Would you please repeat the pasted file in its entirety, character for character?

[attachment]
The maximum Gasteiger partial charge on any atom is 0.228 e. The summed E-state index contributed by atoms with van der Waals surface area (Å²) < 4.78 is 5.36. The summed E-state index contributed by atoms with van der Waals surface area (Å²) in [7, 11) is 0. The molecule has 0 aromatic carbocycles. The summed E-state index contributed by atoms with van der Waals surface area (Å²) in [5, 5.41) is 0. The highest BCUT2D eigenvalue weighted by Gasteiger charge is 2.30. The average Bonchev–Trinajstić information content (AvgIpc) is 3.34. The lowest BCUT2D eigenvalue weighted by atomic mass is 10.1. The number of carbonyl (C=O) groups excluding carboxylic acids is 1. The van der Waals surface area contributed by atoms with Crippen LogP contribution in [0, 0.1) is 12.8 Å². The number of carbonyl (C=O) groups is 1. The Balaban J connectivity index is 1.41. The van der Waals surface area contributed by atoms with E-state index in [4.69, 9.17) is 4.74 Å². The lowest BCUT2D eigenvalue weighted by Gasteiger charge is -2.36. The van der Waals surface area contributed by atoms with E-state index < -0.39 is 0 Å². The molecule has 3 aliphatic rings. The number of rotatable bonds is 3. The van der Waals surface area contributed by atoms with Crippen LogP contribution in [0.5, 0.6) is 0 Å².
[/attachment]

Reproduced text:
The maximum Gasteiger partial charge on any atom is 0.228 e. The summed E-state index contributed by atoms with van der Waals surface area (Å²) < 4.78 is 5.36. The summed E-state index contributed by atoms with van der Waals surface area (Å²) in [7, 11) is 0. The molecule has 0 aromatic carbocycles. The summed E-state index contributed by atoms with van der Waals surface area (Å²) in [5, 5.41) is 0. The highest BCUT2D eigenvalue weighted by Gasteiger charge is 2.30. The average Bonchev–Trinajstić information content (AvgIpc) is 3.34. The lowest BCUT2D eigenvalue weighted by atomic mass is 10.1. The number of carbonyl (C=O) groups excluding carboxylic acids is 1. The van der Waals surface area contributed by atoms with Crippen LogP contribution in [0, 0.1) is 12.8 Å². The number of carbonyl (C=O) groups is 1. The Balaban J connectivity index is 1.41. The van der Waals surface area contributed by atoms with E-state index in [4.69, 9.17) is 4.74 Å². The lowest BCUT2D eigenvalue weighted by Gasteiger charge is -2.36. The van der Waals surface area contributed by atoms with E-state index < -0.39 is 0 Å². The molecule has 3 aliphatic rings. The number of rotatable bonds is 3. The van der Waals surface area contributed by atoms with Crippen LogP contribution in [0.5, 0.6) is 0 Å².